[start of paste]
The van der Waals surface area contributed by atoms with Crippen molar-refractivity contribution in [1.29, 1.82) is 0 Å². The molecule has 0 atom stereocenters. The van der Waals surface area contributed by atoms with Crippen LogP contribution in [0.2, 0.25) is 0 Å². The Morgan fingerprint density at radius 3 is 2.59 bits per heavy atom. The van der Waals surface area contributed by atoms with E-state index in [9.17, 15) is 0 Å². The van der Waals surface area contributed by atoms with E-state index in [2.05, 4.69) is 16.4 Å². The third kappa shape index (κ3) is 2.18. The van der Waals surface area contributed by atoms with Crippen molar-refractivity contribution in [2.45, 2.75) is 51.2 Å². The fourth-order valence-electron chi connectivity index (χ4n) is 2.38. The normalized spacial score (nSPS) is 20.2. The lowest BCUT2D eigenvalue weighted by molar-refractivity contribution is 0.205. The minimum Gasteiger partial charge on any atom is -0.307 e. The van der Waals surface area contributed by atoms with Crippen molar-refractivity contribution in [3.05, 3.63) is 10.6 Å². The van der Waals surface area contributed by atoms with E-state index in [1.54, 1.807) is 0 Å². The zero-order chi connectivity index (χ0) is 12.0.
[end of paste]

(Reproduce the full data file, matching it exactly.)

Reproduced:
The van der Waals surface area contributed by atoms with Crippen molar-refractivity contribution in [1.29, 1.82) is 0 Å². The molecule has 0 atom stereocenters. The van der Waals surface area contributed by atoms with Crippen LogP contribution in [0.2, 0.25) is 0 Å². The Morgan fingerprint density at radius 3 is 2.59 bits per heavy atom. The van der Waals surface area contributed by atoms with E-state index in [9.17, 15) is 0 Å². The van der Waals surface area contributed by atoms with E-state index in [2.05, 4.69) is 16.4 Å². The third kappa shape index (κ3) is 2.18. The van der Waals surface area contributed by atoms with Crippen molar-refractivity contribution in [2.45, 2.75) is 51.2 Å². The fourth-order valence-electron chi connectivity index (χ4n) is 2.38. The normalized spacial score (nSPS) is 20.2. The lowest BCUT2D eigenvalue weighted by molar-refractivity contribution is 0.205. The minimum Gasteiger partial charge on any atom is -0.307 e. The van der Waals surface area contributed by atoms with Crippen molar-refractivity contribution in [3.05, 3.63) is 10.6 Å². The van der Waals surface area contributed by atoms with E-state index in [1.54, 1.807) is 0 Å². The zero-order chi connectivity index (χ0) is 12.0.